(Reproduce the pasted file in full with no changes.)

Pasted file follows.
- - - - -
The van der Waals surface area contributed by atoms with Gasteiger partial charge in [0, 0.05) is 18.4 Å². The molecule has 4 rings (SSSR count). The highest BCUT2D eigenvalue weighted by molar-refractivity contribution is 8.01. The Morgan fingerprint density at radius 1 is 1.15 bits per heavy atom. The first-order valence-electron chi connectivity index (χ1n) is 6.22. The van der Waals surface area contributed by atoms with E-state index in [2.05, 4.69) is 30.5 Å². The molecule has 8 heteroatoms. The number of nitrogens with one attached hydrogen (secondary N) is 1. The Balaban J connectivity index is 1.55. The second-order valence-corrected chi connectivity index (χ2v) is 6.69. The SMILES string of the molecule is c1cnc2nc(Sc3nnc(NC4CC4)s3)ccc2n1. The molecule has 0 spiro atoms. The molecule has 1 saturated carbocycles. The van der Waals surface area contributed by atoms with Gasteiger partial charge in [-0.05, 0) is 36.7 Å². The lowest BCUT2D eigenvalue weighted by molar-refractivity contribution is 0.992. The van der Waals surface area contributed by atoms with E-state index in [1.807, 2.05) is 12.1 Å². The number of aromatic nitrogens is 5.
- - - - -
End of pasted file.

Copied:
The van der Waals surface area contributed by atoms with Gasteiger partial charge in [0, 0.05) is 18.4 Å². The molecule has 4 rings (SSSR count). The highest BCUT2D eigenvalue weighted by molar-refractivity contribution is 8.01. The Morgan fingerprint density at radius 1 is 1.15 bits per heavy atom. The first-order valence-electron chi connectivity index (χ1n) is 6.22. The van der Waals surface area contributed by atoms with E-state index in [2.05, 4.69) is 30.5 Å². The molecule has 8 heteroatoms. The number of nitrogens with one attached hydrogen (secondary N) is 1. The Balaban J connectivity index is 1.55. The second-order valence-corrected chi connectivity index (χ2v) is 6.69. The SMILES string of the molecule is c1cnc2nc(Sc3nnc(NC4CC4)s3)ccc2n1. The molecule has 0 spiro atoms. The molecule has 1 saturated carbocycles. The van der Waals surface area contributed by atoms with Gasteiger partial charge in [-0.05, 0) is 36.7 Å². The lowest BCUT2D eigenvalue weighted by molar-refractivity contribution is 0.992. The van der Waals surface area contributed by atoms with E-state index in [1.807, 2.05) is 12.1 Å². The number of aromatic nitrogens is 5.